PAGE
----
Reason 2) Cliches fill this story to the absolute brim, with gimmicks falling out on every side. Katherine Heigl as an ugly duckling, senseless declarations of love, brainless blonde, pining secret love, tacky bridesmaid dresses…

Reason 3) If you did a shot every time they used the word “cynical,” you would be drunk, but probably not that happy about it since it means you watched this movie in its entirety.

Best quote: “I feel like I found out my favorite love song was written about a sandwich.”

Every blue moon, Jennifer Lopez gives acting a go, and every blue moon, I think ehhhh, maybe you shouldn’t have. Unfortunately for the realm of chick flicks, Maid in Manhattan exists. Premise: Lopez plays a shy single mother who works as a maid in a swanky hotel. She is so lowly that none of the well-to-do guests acknowledge her, and ends up playing errand girl for a snobby blonde in need of panty hose. Egged on by her horny friend and fellow maid, Steph, Marisa (Lopez), tries on some of snooty-mc-snob’s luxurious, designer clothes and accessories. While in accidental disguise, she runs into state assemblyman Chris Marshall (Ralph Fiennes). He falls in love with her, classic case of mistaken identity; she dresses up in a ball-gown, yadda yadda.

The saving graces to this film— Stanley Tucci (that bald, snarky movie god) and the late Natasha Richardson. Richardson plays a shallow airhead but she is somehow still entirely loveable as the antagonist against Marisa and Christopher’s budding love.

Why this film is not worth it– 

Reason 1) It tries too hard to bring attention to the lower classes of New York and their hardships and their efforts to represent ethnic groups seemed more offensive than anything else. Lopez’s character of Marisa Ventura is quiet as a mouse and cool, calm, and collected; and then out of nowhere she busts out an overtly Latina attitude and rips Marshall a new one.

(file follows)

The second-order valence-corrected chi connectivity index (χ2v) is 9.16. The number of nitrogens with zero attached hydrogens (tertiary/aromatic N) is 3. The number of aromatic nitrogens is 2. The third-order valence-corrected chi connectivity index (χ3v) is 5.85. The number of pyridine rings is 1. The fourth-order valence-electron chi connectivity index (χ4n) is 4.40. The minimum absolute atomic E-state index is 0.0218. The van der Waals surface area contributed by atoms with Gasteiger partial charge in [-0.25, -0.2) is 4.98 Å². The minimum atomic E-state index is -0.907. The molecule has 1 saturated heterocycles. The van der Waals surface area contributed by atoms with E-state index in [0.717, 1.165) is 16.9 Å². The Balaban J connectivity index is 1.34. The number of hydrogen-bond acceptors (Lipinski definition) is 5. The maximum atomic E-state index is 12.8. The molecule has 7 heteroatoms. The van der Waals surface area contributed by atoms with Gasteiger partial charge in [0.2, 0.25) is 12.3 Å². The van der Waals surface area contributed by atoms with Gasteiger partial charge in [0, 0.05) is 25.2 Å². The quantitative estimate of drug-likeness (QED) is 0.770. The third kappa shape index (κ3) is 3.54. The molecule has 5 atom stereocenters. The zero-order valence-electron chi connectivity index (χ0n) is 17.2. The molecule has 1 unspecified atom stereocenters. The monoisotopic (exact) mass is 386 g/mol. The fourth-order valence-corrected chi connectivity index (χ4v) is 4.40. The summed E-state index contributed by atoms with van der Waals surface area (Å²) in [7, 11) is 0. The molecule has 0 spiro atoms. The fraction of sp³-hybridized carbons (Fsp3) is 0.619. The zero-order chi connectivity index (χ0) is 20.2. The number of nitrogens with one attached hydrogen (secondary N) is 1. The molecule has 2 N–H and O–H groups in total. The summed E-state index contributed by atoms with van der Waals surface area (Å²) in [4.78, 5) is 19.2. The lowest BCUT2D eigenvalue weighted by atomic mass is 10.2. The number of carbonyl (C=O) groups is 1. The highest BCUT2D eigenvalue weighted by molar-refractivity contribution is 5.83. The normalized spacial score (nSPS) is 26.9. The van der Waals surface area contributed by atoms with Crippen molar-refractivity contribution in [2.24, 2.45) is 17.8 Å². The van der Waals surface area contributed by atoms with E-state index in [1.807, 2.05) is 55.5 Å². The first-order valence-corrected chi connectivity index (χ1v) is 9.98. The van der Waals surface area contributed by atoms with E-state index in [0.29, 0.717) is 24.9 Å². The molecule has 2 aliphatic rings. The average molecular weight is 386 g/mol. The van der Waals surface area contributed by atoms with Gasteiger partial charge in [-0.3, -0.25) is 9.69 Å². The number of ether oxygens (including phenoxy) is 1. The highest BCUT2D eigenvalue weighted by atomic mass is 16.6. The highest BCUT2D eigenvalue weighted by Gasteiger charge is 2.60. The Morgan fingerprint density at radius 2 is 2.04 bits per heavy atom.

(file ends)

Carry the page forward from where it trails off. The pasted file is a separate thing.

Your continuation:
Reason 2) Ralph Fiennes plays an American wannabe senator with an American accent and a dog named Rufus. Yeesh. Fiennes seems like a nice guy, but his character is weak. It is physically painful to watch him try to be in love with JLo. He does not recognize Marisa if she is wearing her maid uniform, and his romantic lines come out as perverse comments. (Plus, Lord Voldemort being a love interest for anyone aside from Bellatrix Lestrange is unnatural. 

Reason 3) The seamstress. Marisa drops her son off with the hotel’s seamstress as a babysitter while she works upstairs, and as she talks to the kid it takes her half an hour to sew on a button: One button, sewn with grand, sweeping arm movements; a task that would have taken a matter of minutes if she had gone at a pace faster than a tortoise in quicksand.

Best quote: “…Although we serve them, we are not their servants.”

Whatever happened to getting cozy with a feel-good movie you know won’t disappoint?

A few weeks ago, I found myself in a heated battle of which film was better: When Harry Met Sally or You’ve Got Mail. They are both fabulous films that feature a cute and quirky Meg Ryan, who put her claim on being awkwardly adorable back in 1989, before it became a shtick. (Granted, actresses such as Zooey Deschanel (sp) and Anne Hathaway—holler for The Princess Diaries— are well known for pulling off the quirk characteristic, and Jennifer Lawrence has put a brand new spin on lovably odd.) Both films also feature montages as a recap tool, and I am a sucker for a good montage reminding the audience of a film’s highlights set to music. What’s not to love in this scenario? It has withstood the test of time. Rock on, movie montage, rock on.

You’ve Got Mail is the phenomenal film adapted from The Shop Around the Corner (1940) with Jimmy Stewart. This 1998 film stars Meg Ryan and Tom Hanks, and is directed by Nora Ephron, queen of the romantic comedy. The film’s introduction is charmingly set up like the start up of an old PC, narrated by the modem and dial up tones. The lives of Tom Hanks’ Joe Fox and Meg Ryan’s Kathleen Kelly are nearly intertwined from the very beginning, as they almost cross paths on their morning commutes to work. When their significant others are otherwise occupied with their own jobs, both Fox and Kelly bounce to their computers and check their e-mail. (Yes, that’s right. Tom Hanks bounces over to his computer. It’s rather adorable.) While neither of them is aware of this, their online pen pal is actually their business rival; as Joe Fox and his dynastic book superstore business tries to bump out Kathleen Kelly’s family bookstore, Shop Around the Corner. Each snippet of text in the twosome’s e-mails hold intimate meanings for the omniscient audience as Fox and Kelly unknowingly fall in love with each other’s words.